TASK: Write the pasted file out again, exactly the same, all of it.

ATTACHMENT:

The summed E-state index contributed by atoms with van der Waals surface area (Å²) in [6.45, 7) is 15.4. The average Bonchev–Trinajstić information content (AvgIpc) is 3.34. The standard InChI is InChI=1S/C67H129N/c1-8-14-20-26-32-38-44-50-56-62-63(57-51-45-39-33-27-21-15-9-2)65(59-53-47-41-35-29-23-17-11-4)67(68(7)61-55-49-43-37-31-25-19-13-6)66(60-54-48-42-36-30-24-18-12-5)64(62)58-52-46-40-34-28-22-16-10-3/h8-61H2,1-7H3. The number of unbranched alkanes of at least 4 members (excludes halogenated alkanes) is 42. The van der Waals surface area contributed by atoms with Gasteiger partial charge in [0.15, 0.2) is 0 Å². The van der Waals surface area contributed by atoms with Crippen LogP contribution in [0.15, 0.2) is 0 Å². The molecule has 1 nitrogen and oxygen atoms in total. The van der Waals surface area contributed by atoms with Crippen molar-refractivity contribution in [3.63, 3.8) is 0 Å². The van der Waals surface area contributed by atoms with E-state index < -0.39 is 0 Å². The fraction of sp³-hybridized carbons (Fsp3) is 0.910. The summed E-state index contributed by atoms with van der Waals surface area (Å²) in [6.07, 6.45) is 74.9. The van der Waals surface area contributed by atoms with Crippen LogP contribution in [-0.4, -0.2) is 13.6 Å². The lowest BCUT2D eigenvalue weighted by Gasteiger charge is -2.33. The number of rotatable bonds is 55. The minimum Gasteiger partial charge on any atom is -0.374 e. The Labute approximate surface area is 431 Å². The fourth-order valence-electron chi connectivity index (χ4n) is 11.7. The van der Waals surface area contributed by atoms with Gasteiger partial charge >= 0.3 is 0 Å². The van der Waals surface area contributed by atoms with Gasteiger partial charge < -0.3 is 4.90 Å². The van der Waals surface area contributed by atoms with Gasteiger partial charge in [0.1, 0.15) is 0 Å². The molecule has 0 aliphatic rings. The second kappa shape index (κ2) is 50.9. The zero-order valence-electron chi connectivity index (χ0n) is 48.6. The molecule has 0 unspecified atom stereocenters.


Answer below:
The summed E-state index contributed by atoms with van der Waals surface area (Å²) in [6.45, 7) is 15.4. The average Bonchev–Trinajstić information content (AvgIpc) is 3.34. The standard InChI is InChI=1S/C67H129N/c1-8-14-20-26-32-38-44-50-56-62-63(57-51-45-39-33-27-21-15-9-2)65(59-53-47-41-35-29-23-17-11-4)67(68(7)61-55-49-43-37-31-25-19-13-6)66(60-54-48-42-36-30-24-18-12-5)64(62)58-52-46-40-34-28-22-16-10-3/h8-61H2,1-7H3. The number of unbranched alkanes of at least 4 members (excludes halogenated alkanes) is 42. The van der Waals surface area contributed by atoms with Gasteiger partial charge in [0.15, 0.2) is 0 Å². The van der Waals surface area contributed by atoms with Crippen LogP contribution in [0.15, 0.2) is 0 Å². The molecule has 1 nitrogen and oxygen atoms in total. The van der Waals surface area contributed by atoms with Crippen molar-refractivity contribution in [3.63, 3.8) is 0 Å². The van der Waals surface area contributed by atoms with E-state index < -0.39 is 0 Å². The fraction of sp³-hybridized carbons (Fsp3) is 0.910. The summed E-state index contributed by atoms with van der Waals surface area (Å²) in [6.07, 6.45) is 74.9. The van der Waals surface area contributed by atoms with Crippen LogP contribution in [-0.4, -0.2) is 13.6 Å². The lowest BCUT2D eigenvalue weighted by Gasteiger charge is -2.33. The number of rotatable bonds is 55. The minimum Gasteiger partial charge on any atom is -0.374 e. The Labute approximate surface area is 431 Å². The fourth-order valence-electron chi connectivity index (χ4n) is 11.7. The van der Waals surface area contributed by atoms with Gasteiger partial charge >= 0.3 is 0 Å². The van der Waals surface area contributed by atoms with Gasteiger partial charge < -0.3 is 4.90 Å². The van der Waals surface area contributed by atoms with Gasteiger partial charge in [0.1, 0.15) is 0 Å². The molecule has 0 aliphatic rings. The second kappa shape index (κ2) is 50.9. The zero-order valence-electron chi connectivity index (χ0n) is 48.6. The molecule has 0 unspecified atom stereocenters.